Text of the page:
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Cars > Driven

Mitsubishi Mirage G4 GLS: Still a decent buy

The decade-old model continues to bring value for money

Vehicles like the Mirage G4 remain as an aspirational thing for first-time car buyers. PHOTO BY SAM SURLA

In 2013, Mitsubishi Motors Philippines launched the Mirage in the local market. At the time, I thought it was a sensational product. Initially available as a hatchback, it looked cute with its array of bright and funky colors. I sometimes imagined owning one and giving it simple mods like black Rota Grid wheels and Ralliart mud flaps.

At a car show, the name of which I cannot remember, I was able to test-drive one. It was a yellow unit with a manual transmission. I was surprised by how peppy the engine was, and how it seemed to be rather energetic especially in third gear. It was also the darling of the industry with customers flocking to showrooms because of its affordable sticker price and reportedly low running costs.

Its small size makes it easy to handle for novice drivers. PHOTO BY SAM SURLA

Fast forward to today and the tides have changed for the Mirage. It appears that sales of the G4 have overtaken the hatchback variant’s, which is probably why the former received the Dynamic Shield treatment first. It seems that it is no longer the dominant force it once was, having to fight against newer counterparts like the Hyundai Reina and the Kia Soluto, as well as base variants of the larger Toyota Vios.

The author had hoped for a better integration of the Dynamic Shield face. PHOTO BY SAM SURLA

But there is still a compelling case for the Mirage G4 especially now that its updates have somehow answered the call for a little more style and tech. The latter is addressed by the seven-inch infotainment screen with Apple CarPlay and Android Auto. Sound quality is not really outstanding, but that is nothing the aftermarket industry cannot fix. The bottom line is, I can connect my phone and have everything displayed on the center console.

The 200km/h speedo is a little ambitious. PHOTO BY SAM SURLA

As for the Dynamic Shield face, here is the thing. It works on the Montero Sport, the Strada, and the Xpander because they also seem to be made up of straight lines and sharp angles. On the other hand, the Mirage and Mirage G4 look liked they were carved from a jellybean. The rounded headlights of pre-facelift models matched their curvy profile.

The infotainment system now comes with phone integration and a reversing camera. PHOTO BY SAM SURLA

Sadly, Dynamic Shield does not belong on the Mirage. It really does not work, given how the rest of the car remains largely untouched. There is a lack of harmony in the look, and I would have hoped for a more subtle iteration of Mitsubishi’s new face. View the G4 from the rear or the sides and you do not really see it, but look at it from both front quarters and the lack of cohesion is quite obvious.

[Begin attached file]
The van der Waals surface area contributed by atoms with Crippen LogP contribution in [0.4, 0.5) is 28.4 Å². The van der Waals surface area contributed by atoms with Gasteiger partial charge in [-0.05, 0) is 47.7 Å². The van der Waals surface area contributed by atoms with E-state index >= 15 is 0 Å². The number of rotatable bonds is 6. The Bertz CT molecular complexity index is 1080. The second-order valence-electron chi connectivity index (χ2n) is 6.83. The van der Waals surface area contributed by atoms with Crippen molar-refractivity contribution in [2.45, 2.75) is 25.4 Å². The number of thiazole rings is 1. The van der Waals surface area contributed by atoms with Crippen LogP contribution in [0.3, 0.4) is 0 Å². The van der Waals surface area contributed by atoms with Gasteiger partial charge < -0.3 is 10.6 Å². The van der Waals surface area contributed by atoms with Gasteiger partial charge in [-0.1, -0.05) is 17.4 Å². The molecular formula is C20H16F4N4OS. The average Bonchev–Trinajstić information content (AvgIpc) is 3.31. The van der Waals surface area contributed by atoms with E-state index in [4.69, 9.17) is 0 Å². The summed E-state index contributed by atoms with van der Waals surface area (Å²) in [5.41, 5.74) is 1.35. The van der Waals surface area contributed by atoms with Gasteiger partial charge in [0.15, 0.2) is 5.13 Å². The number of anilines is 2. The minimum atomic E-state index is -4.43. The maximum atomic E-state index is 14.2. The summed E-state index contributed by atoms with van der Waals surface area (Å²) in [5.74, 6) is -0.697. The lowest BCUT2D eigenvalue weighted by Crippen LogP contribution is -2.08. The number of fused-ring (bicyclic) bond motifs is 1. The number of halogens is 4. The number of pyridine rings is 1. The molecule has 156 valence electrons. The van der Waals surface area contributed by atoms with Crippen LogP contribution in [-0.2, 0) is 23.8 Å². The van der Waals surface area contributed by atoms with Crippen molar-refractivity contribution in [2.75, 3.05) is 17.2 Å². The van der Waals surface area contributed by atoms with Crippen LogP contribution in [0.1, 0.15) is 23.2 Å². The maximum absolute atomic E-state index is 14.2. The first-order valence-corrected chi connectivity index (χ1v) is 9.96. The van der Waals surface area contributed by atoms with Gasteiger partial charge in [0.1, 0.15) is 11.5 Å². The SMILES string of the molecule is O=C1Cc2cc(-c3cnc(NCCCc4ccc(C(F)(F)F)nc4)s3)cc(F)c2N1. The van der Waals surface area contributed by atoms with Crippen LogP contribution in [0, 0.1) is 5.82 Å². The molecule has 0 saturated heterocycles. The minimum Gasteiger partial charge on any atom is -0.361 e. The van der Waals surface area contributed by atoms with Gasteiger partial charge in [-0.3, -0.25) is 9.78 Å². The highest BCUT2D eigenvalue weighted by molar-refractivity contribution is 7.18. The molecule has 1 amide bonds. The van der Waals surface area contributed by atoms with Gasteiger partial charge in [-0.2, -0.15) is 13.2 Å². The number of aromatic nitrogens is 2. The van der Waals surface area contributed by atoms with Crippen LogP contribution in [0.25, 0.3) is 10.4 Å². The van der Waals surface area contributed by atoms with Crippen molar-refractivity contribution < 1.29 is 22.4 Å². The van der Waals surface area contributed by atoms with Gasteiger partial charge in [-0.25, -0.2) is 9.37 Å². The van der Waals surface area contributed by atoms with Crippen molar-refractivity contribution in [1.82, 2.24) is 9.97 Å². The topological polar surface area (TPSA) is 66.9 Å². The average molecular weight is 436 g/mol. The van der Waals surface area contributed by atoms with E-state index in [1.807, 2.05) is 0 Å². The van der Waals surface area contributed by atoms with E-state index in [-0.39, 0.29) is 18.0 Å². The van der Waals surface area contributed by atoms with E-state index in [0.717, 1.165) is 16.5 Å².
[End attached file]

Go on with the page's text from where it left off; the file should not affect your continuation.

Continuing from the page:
Probably one saving grace of the facelift is the new wheel design. The dual spokes and the concave look certainly do their job of linking the front and rear ends together.

The cabin is actually roomy especially in the rear. PHOTO BY SAM SURLA

While I found the Mirage with the manual transmission quite engaging to drive, the car’s behavior changes drastically with the CVT. Mechanical losses are more apparent thanks to the “slipping” nature of CVTs. The 1.2-liter three-cylinder engine now feels less eager to perform, but that is kind of expected given that there is only 77hp to play with.

The motor has a low-frequency drone even at high revs, so it does not feel like it is labored. But really, nobody buys a G4 to set the tarmac ablaze. Operate it in a more relaxed manner and the car can sip go juice to the tune of 22.823km/L according to Mitsubishi’s own assessment. But if you want something that will give a little bit of spice to your drive, the Honda Brio is the more spirited model.

The trunk is long and deep for its size. It can handle large suitcases with ease. PHOTO BY SAM SURLA

While the Mirage G4 remains a decent product, its age really works against it. The doors, for example, have to be closed with a little nudge as they don’t weigh enough to snap shut with just a gentle tug. The door and trunk-opener buttons are simply repurposed keyholes (the GLS has a proximity key). I cannot say it feels cheap, but similarly priced yet newer models like the Brio and the Soluto seem to have a more solid feel.

The engine does not sound labored thanks to its low-frequency hum. PHOTO BY SAM SURLA

So, is the updated G4 still a decent buy? It definitely is. Being in the market for almost a decade means that parts are easy to find, and the car will not be a problem to service. It is comfortable, easy to drive, and has decent standard equipment (plus points for that Apple and Android compatibility). And if those things are all you expect from your money, then there is no need to look elsewhere but your nearest Mitsubishi dealer.

MITSUBISHI MIRAGE G4 GLS

Engine1.2-liter three-cylinder gasoline
TransmissionCVT
Power77hp @ 6,000rpm
Torque100Nm @ 4,000rpm
Dimensions4,305mm x 1,670mm x 1,515mm
Drive layoutFWD
Seating5
PriceP700,000
UpsideFor buyers on a tight budget, this car is still a solid investment and a reliable tool.
DownsideThe Mirage is definitely showing its age.


Miggi Solidum

Miggi was a member of the editorial staff. Professionally speaking, he was a software engineering dude who happened to like cars a lot. And as an automotive enthusiast, he wanted a platform from which he could share his motoring thoughts with fellow petrolheads.



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